Featured Projects

Cobar Shire Council              Seabed Pipeline              Lower Murray Water
Tenterfield Shire Council   Exxon Mobil & UGL-Kaefer   SA Water
Gwidir Shire Council   Mining Pipeline    
Glen Innes Severn Council   Savannah Nickel Mine    
Etheridge Shire Council   Victorian gas pipeline    
Duaringa Shire – Dawson River   Sunstate Cement    
Tweed Shire Council        

Submersible Pigs Used for Seabed Pipelines

Clearflow Australia was contacted regarding the achievability and/or difficulty of pigging a pipeline submersed and secured to the ocean floor.

The pipeline was 30 metres below the surface following the floor of the ocean for approximately 500 metres off shore, with a gradual ascent to an inlet point 10 metres below the surface. Seawater is pumped through a 375mm diameter poly fusion-welded pipeline to a storage complex on land.

Over time it was obvious the pumps were working harder and pumping less. Natural growth of the ocean was adhering and growing to the internal walls of the pipeline. The tide and currents contributed to the accumulation of natural sea life growth such as, mussel and weed, as well as sand which is allowed to stock pile in sections of the pipeline eventually attributing enough slow and restrict flow.

The most effective solution in removing this growth and sand buildup is by pigging the pipeline.

Most pigging pipeline programmes involve environmental issues. In keeping the operation in solid environmental guidelines we needed to launch and propel the pig through the pipeline using the natural agent…seawater.

Submersible pumps were required with enough power to draw the amount of seawater needed to feed pressure pumps capable of producing the pressure to launch the pig into the pipeline and maintain the right flow to run the pig to the discharge point.

The right type, design and size of pig is crucial …

All our procedures associated with the project required monitoring. The position of equipment the submersible pumps required a suitable seaworthy vessel capable towing these pumps and manoeuvering them into the appropriate position, beyond the wave break but close enough to the on-shore equipment. A professional dive team was engaged to photograph, monitor and communicated with our onshore crew. Two divers were positioned under water as discharge observers and a dive boss in the boat following safety procedures and for relaying reports onshore.

The overall operation took approximately one week. Mobilising equipment fitted and tested, personnel and contractors working within the constraints of tidal movements and monitoring risk assessments, workplace safety practices and methodology of procedures applicable to the site.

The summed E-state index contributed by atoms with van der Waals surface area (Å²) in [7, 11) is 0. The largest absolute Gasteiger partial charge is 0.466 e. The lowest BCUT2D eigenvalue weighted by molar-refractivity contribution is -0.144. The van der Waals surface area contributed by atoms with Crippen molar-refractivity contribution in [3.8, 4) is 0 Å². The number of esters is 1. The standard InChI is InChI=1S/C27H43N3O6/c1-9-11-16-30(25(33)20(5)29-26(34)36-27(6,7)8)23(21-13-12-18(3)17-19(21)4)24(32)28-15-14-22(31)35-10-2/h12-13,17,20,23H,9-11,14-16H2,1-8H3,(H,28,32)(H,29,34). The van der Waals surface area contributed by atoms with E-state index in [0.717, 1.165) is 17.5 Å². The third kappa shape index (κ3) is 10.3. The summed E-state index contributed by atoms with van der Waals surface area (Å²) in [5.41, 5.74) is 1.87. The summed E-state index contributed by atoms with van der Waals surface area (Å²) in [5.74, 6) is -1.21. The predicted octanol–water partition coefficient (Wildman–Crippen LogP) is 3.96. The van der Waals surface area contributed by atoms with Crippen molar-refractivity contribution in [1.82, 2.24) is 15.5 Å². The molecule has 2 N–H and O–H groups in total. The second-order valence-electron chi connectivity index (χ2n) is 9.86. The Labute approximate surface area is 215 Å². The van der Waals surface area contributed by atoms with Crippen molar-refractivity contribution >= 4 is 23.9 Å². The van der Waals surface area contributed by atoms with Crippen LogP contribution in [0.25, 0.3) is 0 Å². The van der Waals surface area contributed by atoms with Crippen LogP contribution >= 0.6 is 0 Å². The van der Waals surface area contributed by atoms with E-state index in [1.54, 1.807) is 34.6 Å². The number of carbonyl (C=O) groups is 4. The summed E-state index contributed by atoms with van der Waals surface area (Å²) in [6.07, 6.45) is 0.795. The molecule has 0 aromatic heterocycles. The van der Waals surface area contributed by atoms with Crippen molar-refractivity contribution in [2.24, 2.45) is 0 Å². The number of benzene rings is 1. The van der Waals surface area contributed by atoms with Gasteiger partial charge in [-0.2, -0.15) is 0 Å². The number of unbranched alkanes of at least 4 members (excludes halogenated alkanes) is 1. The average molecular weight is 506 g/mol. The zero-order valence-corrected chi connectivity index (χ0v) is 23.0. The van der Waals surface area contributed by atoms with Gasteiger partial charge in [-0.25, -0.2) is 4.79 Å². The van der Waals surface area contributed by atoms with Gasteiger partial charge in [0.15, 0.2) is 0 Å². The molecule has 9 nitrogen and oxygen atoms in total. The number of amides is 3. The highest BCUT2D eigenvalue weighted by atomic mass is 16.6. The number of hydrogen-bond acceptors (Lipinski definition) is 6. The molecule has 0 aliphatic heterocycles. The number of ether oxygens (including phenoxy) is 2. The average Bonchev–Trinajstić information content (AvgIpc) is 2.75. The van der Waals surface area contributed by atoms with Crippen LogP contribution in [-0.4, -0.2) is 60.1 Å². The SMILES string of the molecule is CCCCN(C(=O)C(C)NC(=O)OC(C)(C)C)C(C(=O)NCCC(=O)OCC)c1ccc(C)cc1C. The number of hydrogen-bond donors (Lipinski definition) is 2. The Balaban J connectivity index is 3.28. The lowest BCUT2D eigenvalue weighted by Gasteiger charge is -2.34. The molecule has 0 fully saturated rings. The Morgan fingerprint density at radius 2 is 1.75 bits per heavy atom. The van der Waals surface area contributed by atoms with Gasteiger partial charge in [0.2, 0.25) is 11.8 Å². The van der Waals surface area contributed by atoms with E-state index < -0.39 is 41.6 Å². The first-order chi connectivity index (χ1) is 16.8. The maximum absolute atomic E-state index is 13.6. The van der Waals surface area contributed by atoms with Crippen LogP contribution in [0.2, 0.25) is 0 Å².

The desired results were achieved after running 3 pigs through the pipeline in conjunction with tidal movements.

The result of the programme was meeting all environmental guidelines, workplace safety procedures and practices without incident and with the expectations being met from all concerned, the operation was deemed a success.

Exxon Mobil and  UGL-Kaefer ... take Advantage of Experience!

UGL-Kaefer is one of the most reputable international maintenance companies contracted to the Longford Gas Plant facility in Gippsland Victoria, one of many on behalf of their client Exxon Mobil. UGL-Kaefer was the consulting company working with Clearflow Australia.

During a shutdown at the site, Clearflow was contracted to pig the heater tubes of the gas-fired heater so they could be inspected to determine their use by date. The heater tubes had a buildup of carbon coke on the internal bores of all the pipelines. If the hardened buildup were not removed it would limit the life of the heater exchange unit, requiring the capital and obvious expense of commissioning another. A costly exercise!

The heaters are made up of numerous pipeline tubes each approximately 50 metres in length. The tube has 180 degree U-bends making a continuous tube pipeline approximately 300-400 metres total in length, consisting of 8 to10 in number, of 180 degree bends. With 4 inlet and outlet pipelines on each of the 3 levels the height of the heater exchange, it results in multiple bends and many metres of pipeline to clean.

The buildup in the tubes effectively reduced the flow by 30%.
The advantage of experience was crucial in selecting the correct pig to do the job. The pig must be:

  • Capable of travelling through the pipe with sufficiency, in a continuous motion.
  • Capable of removing the hardened carbon coke especially from the 180degree bends.
  • Capable of negotiating the 180degree bends without jamming in the tube or on itself.
  • Capable of being launched into the pipeline through the Clearflow pig trap.
  • There must be sufficient flow and pressure to push the pig, remove the coke and exit the tubes with the debris. 

After assessing the complexity of the situation Clearflow fabricated a pig consisting of impregnated short hard wire, capable of lasting multiple runs through the pipelines without breaking down. These pigs were durable enough to negotiate not only the total metres of pipelines and the 180-degree bends but also break down and REMOVE the hardened buildup of coke from the internal bores.

Clearflow designed and fabricated a pig trap or launcher needed to:

  • Bolt directly to the existing pipelines
  • Meet all safety requirements that are paramount on sites such as Longford.   
  • Be operationally friendly and secure.
  • Quick release opening and closure.

The pig trap design means the closure is easily opened, the pig is inserted then closed and secured quickly, avoiding time-wasting procedures. Valves are then opened allowing pressure to build, forcing the pig to launch into the pipeline.
This procedure was executed over 4000 times. The pigs lasted the duration of the runs and the debris was removed, allowing between 98-100% refurbishment of the internal bores.